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Robin Yassin-Kassab

Posts Tagged ‘Susan Abulhawa

Wrong Target for a Pretend Philosopher

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French Zionist and celebrity Islamophobe Bernard-Henri Levy recently accused Susan Abulhawa’s novel Mornings in Jenin of contributing to anti-Semitism. Levy picked the wrong target. Abulhawa has already proved herself more than a match for the ranting Alan Dershowitz. In the Huffington Post she responds to Levy’s anti-Semitism charge: “This word — with its profound gravity of marginalization, humiliation, dispossession, oppression, and ultimately, genocide of human beings for no other reason but their religion — is so irresponsibly used by the likes of Levy that it truly besmirches the memory of those who were murdered in death camps solely for being Jewish.” Then she reminds us that “the people who today are being marginalized, humiliated, dispossessed, and oppressed for the sole reason of their religion are Palestinian Christians and Muslims.

The entire, excellent rejoinder to Levy’s attempt at intimidation is over the fold. Meanwhile, if you haven’t yet bought a copy of Abulhawa’s wonderful novel, do so. Read the rest of this entry »

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Written by Robin Yassin-Kassab

December 26, 2010 at 6:17 pm

Posted in Zionism

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Palestine Reading – FiveBooks Interview

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Five Books asks writers, academics and othersuch to list recommended books on a given topic. The Five Books Israel-Palestine week features interviews with interesting figures like Steve Walt. And me. Here’s a video interview of me making several of my favourite points:

Written by Robin Yassin-Kassab

July 29, 2010 at 1:00 am

Mornings in Jenin

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This review was published in today’s Times.

According to the Zionist story, Palestine before the state of Israel was ‘a land without a people awaiting a people without a land.’ Writers from Mark Twain to Leon Uris, as well as Hollywood studios and certain church pulpits, retell the tale. But Palestinians, in the West at least, lack a popular counter-narrative. Palestinians are reported on, met only on the news.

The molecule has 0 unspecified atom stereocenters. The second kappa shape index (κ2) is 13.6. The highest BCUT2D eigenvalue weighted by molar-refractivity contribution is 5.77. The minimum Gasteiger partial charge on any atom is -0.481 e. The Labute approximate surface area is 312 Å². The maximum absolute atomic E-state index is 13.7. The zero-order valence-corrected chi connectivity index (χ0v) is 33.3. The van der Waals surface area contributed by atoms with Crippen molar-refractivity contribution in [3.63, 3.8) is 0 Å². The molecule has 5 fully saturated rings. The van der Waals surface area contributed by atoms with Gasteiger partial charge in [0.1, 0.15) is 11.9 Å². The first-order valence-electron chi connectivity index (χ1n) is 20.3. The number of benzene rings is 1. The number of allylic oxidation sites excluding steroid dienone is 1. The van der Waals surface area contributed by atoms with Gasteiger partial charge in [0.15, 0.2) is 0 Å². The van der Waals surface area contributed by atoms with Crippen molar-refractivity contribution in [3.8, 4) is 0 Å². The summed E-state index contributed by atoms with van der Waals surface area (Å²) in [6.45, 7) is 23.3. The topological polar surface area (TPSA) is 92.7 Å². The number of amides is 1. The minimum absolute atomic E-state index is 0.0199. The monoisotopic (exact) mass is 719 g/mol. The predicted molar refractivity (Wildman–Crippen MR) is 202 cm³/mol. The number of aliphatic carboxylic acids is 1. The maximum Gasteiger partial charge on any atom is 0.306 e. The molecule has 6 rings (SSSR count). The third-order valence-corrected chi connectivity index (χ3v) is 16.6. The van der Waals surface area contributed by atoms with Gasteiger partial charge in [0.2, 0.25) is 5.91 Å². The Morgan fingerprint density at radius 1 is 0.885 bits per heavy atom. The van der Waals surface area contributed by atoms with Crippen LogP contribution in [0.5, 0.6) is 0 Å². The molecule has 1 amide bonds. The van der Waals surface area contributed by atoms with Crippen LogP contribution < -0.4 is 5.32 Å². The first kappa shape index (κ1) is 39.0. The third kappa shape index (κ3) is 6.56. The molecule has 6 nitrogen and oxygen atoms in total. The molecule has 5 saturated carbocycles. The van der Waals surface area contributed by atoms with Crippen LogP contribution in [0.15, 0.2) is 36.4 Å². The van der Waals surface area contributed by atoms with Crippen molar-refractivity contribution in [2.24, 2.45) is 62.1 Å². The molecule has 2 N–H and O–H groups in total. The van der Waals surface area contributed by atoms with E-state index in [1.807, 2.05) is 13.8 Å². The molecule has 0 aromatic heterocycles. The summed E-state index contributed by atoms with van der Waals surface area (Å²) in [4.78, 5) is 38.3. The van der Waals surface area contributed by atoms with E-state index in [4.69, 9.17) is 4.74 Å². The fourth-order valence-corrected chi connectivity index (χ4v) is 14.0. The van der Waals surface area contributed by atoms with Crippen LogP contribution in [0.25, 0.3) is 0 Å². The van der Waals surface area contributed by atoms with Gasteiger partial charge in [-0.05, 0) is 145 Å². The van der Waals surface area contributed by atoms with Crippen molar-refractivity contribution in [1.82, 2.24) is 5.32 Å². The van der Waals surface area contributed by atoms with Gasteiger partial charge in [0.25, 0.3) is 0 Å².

Perhaps this is changing. As the land disappears from under their feet Palestinians have been investing in culture, and an explosion of Palestinian talent is becoming visible in the West, in films, hip-hop, poetry and novels. And now Susan Abulhawa’s “Mornings in Jenin” is the first English language novel to fully express the human dimension of the Palestinian tragedy.

The story begins with the Abulheja family at home in the village of Ein Hod near Haifa, marrying, squabbling, trading, and harvesting the olives. It’s a touching and sometimes funny portrait of rural life with hints of the city (notably the Jerusalem-based Perlsteins, refugees from German anti-Semitism) and the Beduin tribes.

Then comes the Nakba, or Catastrophe, of 1948. Driven from their shelled village, the family suffers loss, separation, and humiliation, ending up in a camp in Jenin where “the refugees rose from their agitation to the realisation that they were slowly being erased from the world.” By now we care very much about the key characters, and through them we experience “that year without end”, the interminably drawn out Nakba which stretches through some of the bloodier signposts of Palestinian history – the Naksa or Disaster of 1967, the Lebanese refugee camp massacres, until the 2002 Jenin massacre.

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Written by Robin Yassin-Kassab

February 9, 2010 at 12:51 pm

Posted in book review, Palestine

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Five Books on Israel-Palestine

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The interview below was published in the Five Books section of The Browser. I chose five books on the Israel-Palestine conflict.
..
Tell me about the Ilan Pappe book, The Ethnic Cleansing of Palestine.

Pappe has written a great historical work on the ethnic cleansing of Palestine in 1947/8 and he shows that it was organised and planned, called Plan D, or plan Dalit, and he has exploded the myths that were current until his work.

What myths?

Well, for example, that the Arab leaders told the Palestinians to leave, or that the Palestinians were Bedouin people who didn’t really live there anyway, and he showed that they were ordinary people in brick and mortar homes who were intentionally forced out. This is very important because the ethnic cleansing of Palestine is the original sin of Zionism and the root of the current problem.

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Written by Robin Yassin-Kassab

December 9, 2009 at 4:12 pm